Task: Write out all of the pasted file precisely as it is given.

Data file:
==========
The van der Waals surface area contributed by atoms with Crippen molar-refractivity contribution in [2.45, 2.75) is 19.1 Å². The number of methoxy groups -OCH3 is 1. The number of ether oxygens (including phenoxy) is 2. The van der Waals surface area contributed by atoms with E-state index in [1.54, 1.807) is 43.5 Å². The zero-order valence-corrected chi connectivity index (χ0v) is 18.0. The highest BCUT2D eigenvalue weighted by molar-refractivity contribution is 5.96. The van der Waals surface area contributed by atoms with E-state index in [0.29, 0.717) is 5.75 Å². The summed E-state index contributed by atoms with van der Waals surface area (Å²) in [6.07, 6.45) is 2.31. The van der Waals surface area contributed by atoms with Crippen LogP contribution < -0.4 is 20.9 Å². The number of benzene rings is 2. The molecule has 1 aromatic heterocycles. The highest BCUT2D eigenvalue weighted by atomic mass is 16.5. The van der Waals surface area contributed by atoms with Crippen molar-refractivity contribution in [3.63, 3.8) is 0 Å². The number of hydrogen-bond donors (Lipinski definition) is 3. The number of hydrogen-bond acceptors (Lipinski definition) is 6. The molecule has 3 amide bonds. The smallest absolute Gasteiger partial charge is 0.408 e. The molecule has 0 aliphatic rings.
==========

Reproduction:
The van der Waals surface area contributed by atoms with Crippen molar-refractivity contribution in [2.45, 2.75) is 19.1 Å². The number of methoxy groups -OCH3 is 1. The number of ether oxygens (including phenoxy) is 2. The van der Waals surface area contributed by atoms with E-state index in [1.54, 1.807) is 43.5 Å². The zero-order valence-corrected chi connectivity index (χ0v) is 18.0. The highest BCUT2D eigenvalue weighted by molar-refractivity contribution is 5.96. The van der Waals surface area contributed by atoms with E-state index in [0.29, 0.717) is 5.75 Å². The summed E-state index contributed by atoms with van der Waals surface area (Å²) in [6.07, 6.45) is 2.31. The van der Waals surface area contributed by atoms with Crippen LogP contribution < -0.4 is 20.9 Å². The number of benzene rings is 2. The molecule has 1 aromatic heterocycles. The highest BCUT2D eigenvalue weighted by atomic mass is 16.5. The van der Waals surface area contributed by atoms with Crippen molar-refractivity contribution in [3.63, 3.8) is 0 Å². The number of hydrogen-bond donors (Lipinski definition) is 3. The number of hydrogen-bond acceptors (Lipinski definition) is 6. The molecule has 3 amide bonds. The smallest absolute Gasteiger partial charge is 0.408 e. The molecule has 0 aliphatic rings.